“And you think that could happen with Ritchie?”
“I don’t know Ritchie, but yes, very possibly. Let me talk to Ritchie some more and talk to his therapist…”
“Who is his therapist?”
“I already told you. Mrs. Franklin. She’ll meet with you later. Let me see what time.”
The doctor picks up his phone and dials her extension. He mumbles something into the phone, then looks up.
“In about an hour. Why don’t you see if you can find Billy out there”.
Dr. Agnew sneaks a look at his chart.
Dr. Agnew shows them the door. They go into the corridor. Many patients, including Ritchie, are in a common room at a lecture. Michael and Deborah catch Ritchie’s eye, take a seat towards the back. A young pollyannish woman, Ms. Allison is in front of the screen where slides are being projected. A large picture of a nerve junction is depicted. Her pointer moves to what appears to be bubbles.
“This is serotonin. Depressed people don’t have enough of it. Who is on Prozac?”
Five patients raise their hand. Ritchie doesn’t. Michael signals him to do so. Ritchie ignores him.
“What about Celexa, Zoloft, Paxil, Effexor?”
Almost all of the rest of the patients raise their hand.
“Good. These drugs fix your chemical imbalance. They are miracle drugs like antibiotics. If you take your medication you will feel much better. Although sometimes they don’t work, we have other medicines and the chances are they will work. It’s very important that you take your medication… Religiously!”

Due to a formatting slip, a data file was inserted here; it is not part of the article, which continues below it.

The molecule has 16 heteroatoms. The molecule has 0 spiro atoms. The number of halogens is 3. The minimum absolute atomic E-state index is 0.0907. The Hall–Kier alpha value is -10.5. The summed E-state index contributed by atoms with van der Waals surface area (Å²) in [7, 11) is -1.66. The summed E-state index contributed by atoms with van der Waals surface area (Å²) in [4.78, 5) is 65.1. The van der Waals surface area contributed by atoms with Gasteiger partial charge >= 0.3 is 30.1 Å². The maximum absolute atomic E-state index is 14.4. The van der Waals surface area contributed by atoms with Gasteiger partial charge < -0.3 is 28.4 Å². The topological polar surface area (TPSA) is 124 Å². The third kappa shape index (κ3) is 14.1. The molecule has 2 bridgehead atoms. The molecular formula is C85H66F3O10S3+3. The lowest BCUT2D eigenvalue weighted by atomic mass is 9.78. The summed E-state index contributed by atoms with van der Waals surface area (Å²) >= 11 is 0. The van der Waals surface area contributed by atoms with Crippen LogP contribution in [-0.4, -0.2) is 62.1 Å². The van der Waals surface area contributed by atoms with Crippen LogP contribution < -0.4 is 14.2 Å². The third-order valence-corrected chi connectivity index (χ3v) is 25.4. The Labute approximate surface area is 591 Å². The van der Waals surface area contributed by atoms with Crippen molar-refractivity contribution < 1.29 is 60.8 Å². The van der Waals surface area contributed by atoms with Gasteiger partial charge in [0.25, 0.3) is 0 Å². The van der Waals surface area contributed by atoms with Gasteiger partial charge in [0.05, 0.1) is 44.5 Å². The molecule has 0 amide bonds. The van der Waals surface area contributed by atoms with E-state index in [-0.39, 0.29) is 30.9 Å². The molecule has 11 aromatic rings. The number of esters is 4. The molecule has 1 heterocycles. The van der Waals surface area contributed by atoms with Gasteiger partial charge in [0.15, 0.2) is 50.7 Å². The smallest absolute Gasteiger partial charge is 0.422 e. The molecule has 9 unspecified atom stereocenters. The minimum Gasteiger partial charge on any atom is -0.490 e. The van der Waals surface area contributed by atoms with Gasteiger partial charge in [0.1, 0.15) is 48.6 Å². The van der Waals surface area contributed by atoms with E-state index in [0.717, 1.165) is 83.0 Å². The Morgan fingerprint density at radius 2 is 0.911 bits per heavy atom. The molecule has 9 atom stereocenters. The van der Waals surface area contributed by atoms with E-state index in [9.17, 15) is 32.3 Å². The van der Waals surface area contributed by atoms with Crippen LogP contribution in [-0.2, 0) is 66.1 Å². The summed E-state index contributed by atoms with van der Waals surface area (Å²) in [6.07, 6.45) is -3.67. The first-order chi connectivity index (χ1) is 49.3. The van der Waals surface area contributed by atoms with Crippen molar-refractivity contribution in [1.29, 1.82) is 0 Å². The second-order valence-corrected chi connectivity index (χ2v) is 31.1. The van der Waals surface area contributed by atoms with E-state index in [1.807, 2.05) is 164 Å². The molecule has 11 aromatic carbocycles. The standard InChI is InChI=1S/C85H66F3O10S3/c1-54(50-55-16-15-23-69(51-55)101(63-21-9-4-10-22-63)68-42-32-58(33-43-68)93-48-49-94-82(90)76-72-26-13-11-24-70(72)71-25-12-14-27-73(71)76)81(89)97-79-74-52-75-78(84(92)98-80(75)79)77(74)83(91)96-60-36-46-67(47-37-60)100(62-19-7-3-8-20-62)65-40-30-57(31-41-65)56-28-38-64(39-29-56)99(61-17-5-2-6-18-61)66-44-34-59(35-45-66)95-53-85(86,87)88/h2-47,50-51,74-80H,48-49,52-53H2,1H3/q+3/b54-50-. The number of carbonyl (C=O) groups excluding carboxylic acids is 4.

A patient raises her hand.
“So our problems aren’t what’s bumming us out?”
“Well I’m sure you think they are, but it’s really your chemical imbalance. Well… that and one other thing…Anyone know what that is?”
No one raises their hand.
“Come on Connie. You’ve been here before.”
Connie gives her a look of disgust. Ms. Allison isn’t the least distracted.
“Negative attitudes. I have this booklet for you that I want you to study about how to think more positively.”
A new person pipes in, “When do we meet with the doctor about our medication? I’ve been here 5 days and I’ve only seen him once for 15 minutes.”
“ Well, he makes rounds every day and the staff reports to him. Exuding cheerfulness she continues, “He’s very, very busy.”
“Do we get to meet with him about medication problems?”
“Well, in special situations. But we encourage you to bring up any medication problems in medication group. For those of you who are new-you’ll meet together once a day with the nurse and that’s where you are supposed to ask about any side effects that bother you.”
“I’m not going to talk about no side effects in front of every one else.”
“Sometimes you just have to find the courage.”
“Are you serious? You know lady. This serotonin thing. It sounds like one size fits all.”
“Well you can look at it that way, but that is just negative thinking.” Very cheerfully she adds, “You’ll see. Very soon you’ll feel fine.”
“How do you know that?”
“I know it because I used to get depressed. Just like you. And now I am on medicine and… well…can’t you tell how positive I am? That can be you.”
“So now you have no problems?”
“I didn’t say that. Now I look at my problems differently… with a positive attitude.”
“You is one drugged lady.”
“Well, any other questions?”
Ms Allison looks around the room. No hands are raised.
“Very good. For those who don’t have one of these (holding up the booklet) come up to get your copy. Seriously, there is a lot to learn about a positive attitude. It works.”
Most of the patients do move forward to get the booklet. Ritchie conspicuously moves in the opposite direction towards Michael and Deborah. He hugs his mother.
“You okay mom?”
“I’m good. I’m good.”
Michael addresses him, “Are they treating you okay?”